The first four chapters of Smonk surely rank among the most grotesque, savage and compelling fiction ever written. Using Alabama in the early 1900s as his setting, Tom Franklin has created two despicably fascinating characters, E.O. Smonk and Evavangeline, for whom violent and creative self-preservation are as natural as breathing. These two travel along separate paths of destruction, sharing some bit players in their storylines, but otherwise remaining oblivious of each other’s existence as they move toward the day of reckoning.
Whether they are evil incarnate, as some folks believe, or avenging angels, Franklin does not make clear, because he populates the countryside with enough human and animal detritus to place their actions in proper context. As bad as they may be, Smonk and Evavangeline are simply the best at playing a game in which survival is the only rule.
Franklin sets a frantic pace in the beginning, as the bodies and the indignities against humanity pile up like the carcasses of rabid dogs that litter the land. Smonk simultaneously repulses and demands rapt attention, appealing not to the prurient interests of pulp fiction but to the stunned disbelief that things cannot get any worse. Or can they?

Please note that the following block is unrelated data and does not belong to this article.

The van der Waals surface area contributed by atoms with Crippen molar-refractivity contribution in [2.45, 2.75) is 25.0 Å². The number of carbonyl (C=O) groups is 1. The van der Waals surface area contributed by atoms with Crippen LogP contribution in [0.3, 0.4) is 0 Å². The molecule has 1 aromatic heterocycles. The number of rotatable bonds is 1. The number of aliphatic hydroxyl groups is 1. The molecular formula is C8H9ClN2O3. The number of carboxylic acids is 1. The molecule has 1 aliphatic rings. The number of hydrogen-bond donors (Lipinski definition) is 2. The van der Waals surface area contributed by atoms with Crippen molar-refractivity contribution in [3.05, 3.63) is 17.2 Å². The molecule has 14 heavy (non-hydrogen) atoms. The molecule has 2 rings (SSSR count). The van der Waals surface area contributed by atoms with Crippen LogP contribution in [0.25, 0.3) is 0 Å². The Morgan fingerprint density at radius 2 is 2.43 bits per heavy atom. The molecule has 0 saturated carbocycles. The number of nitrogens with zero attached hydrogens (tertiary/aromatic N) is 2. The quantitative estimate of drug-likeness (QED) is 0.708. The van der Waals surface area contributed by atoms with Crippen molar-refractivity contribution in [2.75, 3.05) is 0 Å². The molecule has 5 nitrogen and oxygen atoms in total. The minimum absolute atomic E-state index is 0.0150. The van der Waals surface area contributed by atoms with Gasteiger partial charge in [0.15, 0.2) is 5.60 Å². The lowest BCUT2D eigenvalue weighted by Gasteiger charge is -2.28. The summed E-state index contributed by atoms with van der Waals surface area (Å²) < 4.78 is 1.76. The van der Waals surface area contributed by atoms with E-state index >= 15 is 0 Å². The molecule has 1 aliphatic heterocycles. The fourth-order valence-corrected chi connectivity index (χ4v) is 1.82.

But Smonk delivers more than just a western gore-fest. Franklin invokes the Book of Revelations, with its demand for unquestioning adherence to the prophet’s law, as a central theme in “Smonk.” Is the foundation on which the townspeople of Old Texas, Alabama, have constructed their twisted belief system any more fantastic, any more arbitrary, any more cruel, than the underpinnings of Judeo-Christian faith, he seems to ask without taking a side.
Franklin’s writing is tightly packed, but he does not sacrifice imagery for economy. His physical descriptions of people and place are terse but vivid, and his attention to the details that fill up each scene are cinematic in scope. Franklin even reveals a deft comedic touch as he relieves the tension with several minor characters, including a dandy from back east who suppresses his sinful lust with self-abuse, and his well-spoken but didactic Negro assistant.
If Quentin Tarantino ever wanted to film a western homage to his beloved Sergio Leone, director of Clint Eastwood’s spaghetti westerns like “The Good, The Bad and The Ugly,” he would do well to option “Smonk” for his screenplay.
But Smonk considerable early promise dissipates as the story hurtles toward its inevitable apocalypse in the last quarter of the book, when Franklin ties up loose ends too quickly, as if a proctor called time before his essay exam was completed. Franklin leaves several subplots underdeveloped or unresolved, characters disappear without explanation, and the denouement, engorged with New Testament allegory, departs so far from plausibility that it renders the previous savagery void of credibility, as if this were just a well-crafted horror story.
Smonk, which excited me so much at first, ultimately left me wanting more from the author, but not from these characters. Instead, I think I’ll seek out Franklin’s collection of short stories, “Poachers,” where his compact writing, his gift from detail, and his boundless imagination promise a greater reward.